“People ask me what I do, and I say I kind of help students connect the dots,” said Edwards. “It’s more about breaking things into smaller steps so students understand what step comes next.”

Ben Fink, a health sciences senior in the College of Nursing & Health Professions, has been involved with DASP since he started at Drexel. He said the program has been helpful when he needed to set up accommodations and get his paperwork in order.

“I just appreciate them for all the support they’ve given me and helping me settle into college and transition between quarters and help with stuff with classes,” said Fink. “And I just appreciate having someone to talk to.”

Students can apply to the program after confirming their attendance at Drexel; they can be on the autism spectrum, or neurodivergent, which includes other conditions other than autism.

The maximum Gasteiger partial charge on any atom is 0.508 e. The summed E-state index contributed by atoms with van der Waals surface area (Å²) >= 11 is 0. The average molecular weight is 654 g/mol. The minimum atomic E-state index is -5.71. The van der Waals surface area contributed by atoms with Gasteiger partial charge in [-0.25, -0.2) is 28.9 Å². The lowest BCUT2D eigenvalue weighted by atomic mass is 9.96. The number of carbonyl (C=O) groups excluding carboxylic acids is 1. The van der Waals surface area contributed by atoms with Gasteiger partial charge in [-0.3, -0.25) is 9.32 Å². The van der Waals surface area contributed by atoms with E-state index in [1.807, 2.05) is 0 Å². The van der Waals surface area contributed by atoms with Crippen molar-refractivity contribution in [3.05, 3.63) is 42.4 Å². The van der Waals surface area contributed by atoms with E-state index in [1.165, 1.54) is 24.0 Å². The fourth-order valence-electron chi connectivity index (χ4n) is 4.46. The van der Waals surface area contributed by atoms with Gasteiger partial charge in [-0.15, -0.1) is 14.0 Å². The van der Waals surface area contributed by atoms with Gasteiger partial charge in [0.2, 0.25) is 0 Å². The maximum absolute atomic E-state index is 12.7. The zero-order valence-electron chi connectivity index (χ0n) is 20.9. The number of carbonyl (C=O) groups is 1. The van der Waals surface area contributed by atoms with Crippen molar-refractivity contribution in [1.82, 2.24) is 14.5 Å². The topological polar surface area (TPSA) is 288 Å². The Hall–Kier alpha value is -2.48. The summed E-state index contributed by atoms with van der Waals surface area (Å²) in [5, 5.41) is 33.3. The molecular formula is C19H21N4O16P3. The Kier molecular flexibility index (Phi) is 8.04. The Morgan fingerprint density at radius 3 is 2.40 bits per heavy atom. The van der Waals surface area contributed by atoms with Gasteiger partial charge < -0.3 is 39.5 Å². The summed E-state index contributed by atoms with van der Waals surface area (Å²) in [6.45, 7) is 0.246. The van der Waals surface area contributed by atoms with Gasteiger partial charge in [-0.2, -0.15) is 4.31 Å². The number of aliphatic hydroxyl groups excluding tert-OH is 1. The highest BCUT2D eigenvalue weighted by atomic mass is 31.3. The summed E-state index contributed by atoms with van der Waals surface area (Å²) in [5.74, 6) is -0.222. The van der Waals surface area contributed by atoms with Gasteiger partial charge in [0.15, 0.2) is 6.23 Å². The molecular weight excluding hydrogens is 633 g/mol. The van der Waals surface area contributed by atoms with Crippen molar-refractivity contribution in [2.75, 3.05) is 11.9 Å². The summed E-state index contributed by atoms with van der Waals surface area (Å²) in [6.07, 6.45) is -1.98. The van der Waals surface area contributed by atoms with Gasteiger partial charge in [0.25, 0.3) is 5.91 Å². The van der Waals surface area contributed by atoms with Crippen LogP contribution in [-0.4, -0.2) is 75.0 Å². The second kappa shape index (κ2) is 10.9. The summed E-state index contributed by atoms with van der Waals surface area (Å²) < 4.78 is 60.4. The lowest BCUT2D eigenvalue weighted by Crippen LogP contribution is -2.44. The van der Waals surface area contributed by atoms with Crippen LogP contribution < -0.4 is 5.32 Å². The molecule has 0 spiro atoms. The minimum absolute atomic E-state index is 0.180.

“If a student comes in and says they’re having a problem and that they need help, we are not going to ask for their paperwork and their diagnosis,” said Edwards. “We are just going to help them.”

This year, DASP will work with about 90 Dragons — a huge increase from the 10–20 students involved with the program when Edwards began overseeing it in 2017. The program was started in 2008 by a psychology professor as a peer-mentoring program for students to get credits in classes for helping their fellow students on the spectrum. But when the professor left the University, the program languished until Edwards, who was a research associate at the A.J. Drexel Autism Institute, took over.